Hutchinson can make high-difficulty adjustments with little response time as a catcher. He flashes especially absurd focus and coordination on deflected passes, as he can instantly recalibrate and reposition himself.
Hutchinson’s hands also enable him to convert in these situations. His hand/eye coordination is exceptional in high-difficulty situations, and he consistently uses diamond technique to get his hands in the right spot.
Hutchinson’s proven he can secure passes with his hands while diving or making catches from other points of imbalance. In these instances, he showcases exceptional hand strength when working amidst contact and can maintain possession through the catch process.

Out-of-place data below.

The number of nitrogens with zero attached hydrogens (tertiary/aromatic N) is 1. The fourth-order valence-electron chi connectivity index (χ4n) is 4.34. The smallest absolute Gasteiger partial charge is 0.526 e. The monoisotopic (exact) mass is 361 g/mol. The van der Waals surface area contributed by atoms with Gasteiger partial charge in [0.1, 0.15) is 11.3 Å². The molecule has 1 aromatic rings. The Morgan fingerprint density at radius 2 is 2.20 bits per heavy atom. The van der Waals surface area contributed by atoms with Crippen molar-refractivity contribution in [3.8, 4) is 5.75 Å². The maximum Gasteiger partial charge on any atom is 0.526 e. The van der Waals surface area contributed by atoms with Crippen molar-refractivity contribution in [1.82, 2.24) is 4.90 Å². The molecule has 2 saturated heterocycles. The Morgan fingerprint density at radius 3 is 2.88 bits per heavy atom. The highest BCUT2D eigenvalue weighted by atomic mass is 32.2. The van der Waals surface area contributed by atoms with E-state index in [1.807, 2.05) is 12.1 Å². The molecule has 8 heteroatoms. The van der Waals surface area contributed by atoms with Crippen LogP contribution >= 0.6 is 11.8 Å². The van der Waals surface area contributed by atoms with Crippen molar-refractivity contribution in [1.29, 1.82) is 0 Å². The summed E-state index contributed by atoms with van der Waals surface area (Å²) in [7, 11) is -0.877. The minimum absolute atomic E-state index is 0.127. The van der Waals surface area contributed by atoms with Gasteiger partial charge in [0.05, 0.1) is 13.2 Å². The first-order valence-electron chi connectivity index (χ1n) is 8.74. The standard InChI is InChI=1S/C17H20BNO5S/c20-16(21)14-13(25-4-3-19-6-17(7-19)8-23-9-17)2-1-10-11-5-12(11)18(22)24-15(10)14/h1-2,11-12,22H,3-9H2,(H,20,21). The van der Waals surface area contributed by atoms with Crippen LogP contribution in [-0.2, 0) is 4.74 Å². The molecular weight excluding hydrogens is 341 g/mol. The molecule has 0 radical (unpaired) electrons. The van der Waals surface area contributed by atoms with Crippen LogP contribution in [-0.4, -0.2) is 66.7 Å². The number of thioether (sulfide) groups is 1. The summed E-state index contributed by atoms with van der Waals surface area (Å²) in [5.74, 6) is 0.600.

His hands are authoritative in 50/50 situations, and he seeks out the ball with zeal. But he also makes an effort to keep the ball away from his frame, minimizing body-catching before securing and protecting the ball with his frame.
With his size, Hutchinson has proven he can get an edge on defenders with targeted physicality, play strength, and frame usage. Over the middle of the field, he’s able to secure passes amidst contact.
Furthermore, Hutchinson can also use proactive, targeted physicality to pry past defenders at stems. He’ll utilize double swipes to compound separation before breaking inside, and he can sync his swipes with lateral moves to maximize space.
Hutchinson’s physicality and play strength shows up after the catch as well. While he doesn’t often bounce off first contact, he can fight and step through arm tackles and recollect his feet to carry acceleration forward. Moreover, he can reset his feet quickly after catches to align himself for contact, and he has the size and leg drive to churn through solo tackles for decent yardage.